“Thank you, Mr. Bax, for the letter. In it you said ‘Lewiston is second to none when it comes to our quality of life.’
“Think about our quality of life on Bronson, Saddlewood, Upper Mountain and what a change this is going to make in our quality of life.
“And as for you, Mr. Broderick, I think you set the tone on how this project has been handled. The residents of the area have been frustrated… on how this latest project has been handled because of your attitude, that this matter is a done deal.
“You have had an excuse for and discounted and dismissed each and every concern which a large number of residents has expressed. You have defended the potential buyers, validated both them and their realtors, but have no due respect for citizens… basically just given us a bunch of earwash. As the town supervisor, you have been extremely one-sided. You have simply forgotten who you represent, and that is the citizens and their concerns, of the town of Lewiston…”
Mr. Broderick responded to Ms. Dimino with a simple “thank you.”
Her husband Joe Dimino followed with “You guys know who I am. You know where I’ve lived. Most of you have been to my house… You’ve seen my concerns grow… We’ve heard this plan is just a ‘concept’ Well, I have a concept. My concept is ‘No.’ The majority of residents are opposed to this… Certainly if there are people in favor of it, let them show up and voice their opinions much like the people who are opposed to it.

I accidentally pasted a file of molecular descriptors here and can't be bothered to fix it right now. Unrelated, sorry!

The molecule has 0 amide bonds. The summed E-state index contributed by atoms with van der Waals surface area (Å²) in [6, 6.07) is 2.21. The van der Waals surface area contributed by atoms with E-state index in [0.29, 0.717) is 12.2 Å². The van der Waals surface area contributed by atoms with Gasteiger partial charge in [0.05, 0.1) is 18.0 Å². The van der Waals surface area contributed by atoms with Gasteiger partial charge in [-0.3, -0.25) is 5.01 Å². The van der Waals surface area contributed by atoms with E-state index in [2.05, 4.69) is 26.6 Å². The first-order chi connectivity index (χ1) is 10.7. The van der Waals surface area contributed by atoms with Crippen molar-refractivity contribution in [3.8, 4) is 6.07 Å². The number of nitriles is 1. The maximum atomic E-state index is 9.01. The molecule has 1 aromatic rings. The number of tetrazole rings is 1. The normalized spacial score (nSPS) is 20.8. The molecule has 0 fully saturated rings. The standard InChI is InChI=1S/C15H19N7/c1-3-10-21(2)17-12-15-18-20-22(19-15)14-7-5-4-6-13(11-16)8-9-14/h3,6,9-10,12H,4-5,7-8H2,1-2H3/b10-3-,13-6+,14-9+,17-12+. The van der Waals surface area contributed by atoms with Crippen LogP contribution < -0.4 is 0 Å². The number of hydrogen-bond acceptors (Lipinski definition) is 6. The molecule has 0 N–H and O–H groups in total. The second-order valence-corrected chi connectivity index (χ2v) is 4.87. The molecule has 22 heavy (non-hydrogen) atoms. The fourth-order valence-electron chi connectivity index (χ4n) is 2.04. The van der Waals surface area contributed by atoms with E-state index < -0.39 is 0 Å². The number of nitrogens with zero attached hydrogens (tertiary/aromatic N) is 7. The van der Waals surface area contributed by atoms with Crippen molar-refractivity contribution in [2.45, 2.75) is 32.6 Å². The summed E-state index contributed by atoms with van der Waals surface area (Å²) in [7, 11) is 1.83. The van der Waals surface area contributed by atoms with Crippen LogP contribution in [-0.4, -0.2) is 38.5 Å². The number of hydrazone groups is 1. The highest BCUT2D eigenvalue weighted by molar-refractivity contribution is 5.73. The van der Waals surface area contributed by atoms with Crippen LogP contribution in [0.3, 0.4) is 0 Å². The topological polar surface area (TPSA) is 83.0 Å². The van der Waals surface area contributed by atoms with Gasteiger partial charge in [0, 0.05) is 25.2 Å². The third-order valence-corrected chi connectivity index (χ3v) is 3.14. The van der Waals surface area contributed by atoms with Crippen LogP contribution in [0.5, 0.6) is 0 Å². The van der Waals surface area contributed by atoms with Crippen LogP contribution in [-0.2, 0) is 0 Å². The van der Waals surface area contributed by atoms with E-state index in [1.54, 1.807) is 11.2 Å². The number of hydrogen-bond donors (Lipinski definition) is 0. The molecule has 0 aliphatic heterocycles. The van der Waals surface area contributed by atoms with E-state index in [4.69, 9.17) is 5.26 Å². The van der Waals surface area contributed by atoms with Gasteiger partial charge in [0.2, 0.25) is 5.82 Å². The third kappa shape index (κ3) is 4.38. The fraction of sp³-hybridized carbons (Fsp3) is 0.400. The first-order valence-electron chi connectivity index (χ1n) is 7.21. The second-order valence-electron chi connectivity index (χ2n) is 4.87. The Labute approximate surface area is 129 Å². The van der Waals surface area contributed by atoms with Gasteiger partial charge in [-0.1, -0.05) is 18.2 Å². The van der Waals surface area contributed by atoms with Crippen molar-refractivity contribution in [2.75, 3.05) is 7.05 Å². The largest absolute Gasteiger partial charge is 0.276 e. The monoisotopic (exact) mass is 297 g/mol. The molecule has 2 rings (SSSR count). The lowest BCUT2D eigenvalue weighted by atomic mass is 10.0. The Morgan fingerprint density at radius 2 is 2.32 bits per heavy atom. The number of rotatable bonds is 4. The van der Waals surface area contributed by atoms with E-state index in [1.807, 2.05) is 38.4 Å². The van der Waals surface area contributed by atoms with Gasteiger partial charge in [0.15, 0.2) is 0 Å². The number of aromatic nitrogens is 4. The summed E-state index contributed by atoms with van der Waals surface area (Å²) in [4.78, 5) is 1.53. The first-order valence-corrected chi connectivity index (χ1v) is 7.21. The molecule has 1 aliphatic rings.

“(Regarding) that phrase, ‘Not in my backyard.’ Well, considering the history that Lewiston has with past developers, I’d like to change that… to ‘Not Again.’ With what we’ve gone through with these developers… drainage issues, real estate market questions…”
Mr. Dimino then presented the board with a petition, “Formal Objection to the Upper Mountain Planned Unit Development under consideration” which he said had 100 signatures of local property owners.
And in a refrain heard recently by the town board of Niagara with regards to Bri Estates, one woman told the Lewiston solons that “If I wanted to live in the city, I would have moved into the city.”
Paul Swisher of Carriage Lane, who said he had been told, a year ago when he moved here, that new development was “unlikely,” but then found out one of the new houses would be ten feet from his lot line, stated, “I came here with my wife because we love Lewiston. If I wanted to live on top of somebody, and sit in traffic waiting to go to the grocery store, I would go to Williamsville. I have friends in Williamsville…
“Lewiston has character… maybe the taxes would go down a little, I’d be very surprised if that would be the case, but for me, paying a little bit more for space, beauty, that’s why we’re here… the casual dismissal of our concerns, I take offense to.”
Several more citizens spoke in opposition to the development. Three or four swore as to the integrity of, and quality of work done by, the Rubino’s, Joe and John.
It’s worth noting that one of the three major impediments to economic growth and quality of life identified in the 2011 Western New York Regional Economic Development Strategic Plan was suburban sprawl.